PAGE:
“If the Home Office believes that the money into the account was obtained from illegal employment, they may direct banks to freeze the account in favour of the government.”
It was only very recent where the employers and landlords were warned of dealing illegal migrants. This action shows how serious the government is in making sure that their party “conservative” is living into its name. The Immigration Act 2014 has been enacted and implemented in 2015.
The Immigration Bill 2015-2016 has arrived and it entails to also warning the banks not to allow illegal migrants to open bank account.
Prohibition: Immigration Act 2014
Under the Prohibition: Immigration Act 2014 section 40(1) a bank or building society must not open a current for a person who who falls within 40(2) unless one of two conditions has been satisfied. The first condition is that the bank or building society has carried out a “status check” in respect of the applicant, that is a check in relation to their immigration status, and to verify that the person is not a “disqualified person” for whom an account should not be opened. The second condition is that the bank or building society has been unable to carry out a status check because of circumstances that cannot reasonably be regarded as within its control.
This might occur, for example, if it were unable to perform a check because of operational difficulties being encountered by the checking service for an extended period. Moreover, section 40(2) sets out the persons who may be disqualified from opening a bank account. A person may be disqualified from opening a current account if they are physically present in the UK and require leave to enter or remain in the UK but do not have it. The meaning of a “status check” and a “disqualified person” for the purposes of these provisions is explained in section 40(3). A status check means a check with a specified anti-fraud organisation or a specified data-matching authority. A disqualified person is a person who falls within section 40(2) and in respect of whom the secretary of state, who enjoys discretion as to who should be barred from opening current accounts, considers a current account should not be opened.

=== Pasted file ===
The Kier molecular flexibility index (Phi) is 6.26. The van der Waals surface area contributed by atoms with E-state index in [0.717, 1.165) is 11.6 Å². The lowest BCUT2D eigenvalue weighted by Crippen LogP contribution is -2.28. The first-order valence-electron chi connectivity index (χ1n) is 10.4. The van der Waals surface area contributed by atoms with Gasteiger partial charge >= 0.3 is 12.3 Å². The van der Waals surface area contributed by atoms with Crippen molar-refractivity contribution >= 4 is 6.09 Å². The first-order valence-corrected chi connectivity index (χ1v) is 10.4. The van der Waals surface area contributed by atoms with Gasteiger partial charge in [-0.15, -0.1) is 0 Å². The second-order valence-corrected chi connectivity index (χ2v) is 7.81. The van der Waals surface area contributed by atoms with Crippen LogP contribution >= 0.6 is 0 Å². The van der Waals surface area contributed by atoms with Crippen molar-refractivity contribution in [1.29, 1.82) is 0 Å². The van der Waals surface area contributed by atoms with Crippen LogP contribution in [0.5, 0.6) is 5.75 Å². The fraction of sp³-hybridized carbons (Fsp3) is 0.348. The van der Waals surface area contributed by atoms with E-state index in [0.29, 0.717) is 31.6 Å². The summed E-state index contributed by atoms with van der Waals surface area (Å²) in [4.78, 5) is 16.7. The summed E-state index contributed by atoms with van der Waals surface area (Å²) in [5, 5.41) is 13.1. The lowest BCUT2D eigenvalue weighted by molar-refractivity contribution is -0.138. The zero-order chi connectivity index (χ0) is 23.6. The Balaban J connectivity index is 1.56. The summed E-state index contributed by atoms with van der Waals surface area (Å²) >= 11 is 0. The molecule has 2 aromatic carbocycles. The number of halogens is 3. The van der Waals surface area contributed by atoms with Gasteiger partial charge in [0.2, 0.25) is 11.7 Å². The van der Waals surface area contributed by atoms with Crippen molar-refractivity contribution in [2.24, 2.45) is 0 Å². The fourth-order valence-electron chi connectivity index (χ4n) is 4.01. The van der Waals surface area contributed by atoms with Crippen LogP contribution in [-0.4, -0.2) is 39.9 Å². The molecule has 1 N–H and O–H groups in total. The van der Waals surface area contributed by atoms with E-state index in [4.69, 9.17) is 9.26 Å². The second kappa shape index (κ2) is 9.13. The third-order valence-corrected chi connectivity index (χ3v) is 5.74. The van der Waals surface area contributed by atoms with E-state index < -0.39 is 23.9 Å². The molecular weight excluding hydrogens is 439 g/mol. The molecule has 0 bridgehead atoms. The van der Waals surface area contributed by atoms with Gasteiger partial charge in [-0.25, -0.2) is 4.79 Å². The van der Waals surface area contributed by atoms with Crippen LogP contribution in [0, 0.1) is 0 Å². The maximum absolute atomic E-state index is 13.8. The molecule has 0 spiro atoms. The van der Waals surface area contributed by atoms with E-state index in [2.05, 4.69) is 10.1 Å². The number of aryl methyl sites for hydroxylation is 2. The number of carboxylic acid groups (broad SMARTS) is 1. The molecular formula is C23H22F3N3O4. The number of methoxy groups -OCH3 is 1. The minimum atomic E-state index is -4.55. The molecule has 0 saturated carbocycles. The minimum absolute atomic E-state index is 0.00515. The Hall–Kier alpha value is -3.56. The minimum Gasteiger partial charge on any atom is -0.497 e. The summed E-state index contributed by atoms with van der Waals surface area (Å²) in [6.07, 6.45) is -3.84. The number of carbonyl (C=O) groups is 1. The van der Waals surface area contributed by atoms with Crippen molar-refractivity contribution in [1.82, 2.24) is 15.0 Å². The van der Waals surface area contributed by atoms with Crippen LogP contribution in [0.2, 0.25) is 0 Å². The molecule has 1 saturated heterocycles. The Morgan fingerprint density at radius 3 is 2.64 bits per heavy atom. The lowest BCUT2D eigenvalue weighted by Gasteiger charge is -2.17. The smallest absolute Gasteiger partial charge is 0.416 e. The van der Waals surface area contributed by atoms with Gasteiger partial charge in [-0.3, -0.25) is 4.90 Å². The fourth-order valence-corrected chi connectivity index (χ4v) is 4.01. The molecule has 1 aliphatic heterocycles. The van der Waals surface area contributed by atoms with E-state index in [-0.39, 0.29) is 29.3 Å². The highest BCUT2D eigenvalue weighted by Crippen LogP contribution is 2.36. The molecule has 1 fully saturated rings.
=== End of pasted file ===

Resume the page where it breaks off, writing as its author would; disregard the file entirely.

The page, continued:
This is because there will be some individuals who face legitimate barriers which prevent them from leaving the UK, even though they do not have leave. The secretary of state may enable these persons to open a current account. Under section 40(3) the prohibition on opening an account for a disqualified person extends to instances where the disqualified person is applying for a joint account, an account to which that person is to be a signatory or a named beneficiary, and also to instances where the disqualified person is to be added to an existing account as an account holder, signatory or named beneficiary.
About the Author:
Don Magsino MBA is a post-graduate law student at Oxford Brookes University School of Law in Oxford, England, United Kingdom. He is a graduate of Ateneo De Manila University Graduate School of Business. He is a qualified and a practicing Immigration Lawyer in the UK. His mobile phone is 07446888377 / Direct Line: 0207 316 3027 Email is email@example.com. His London office is located at Regus, 239 Kensington High Street, London W8 6SN. He is accredited by the Law Society in England and Wales and regulated by the Office of the Immigration Services Commissioner (OISC) Level 3: highest level in immigration professionals. He has represented clients in the First-tier Tribunal, Immigration Detention Courts and Deportation and Bail Hearings and to the Upper Tribunal and won many difficult cases in immigration law in the United Kingdom.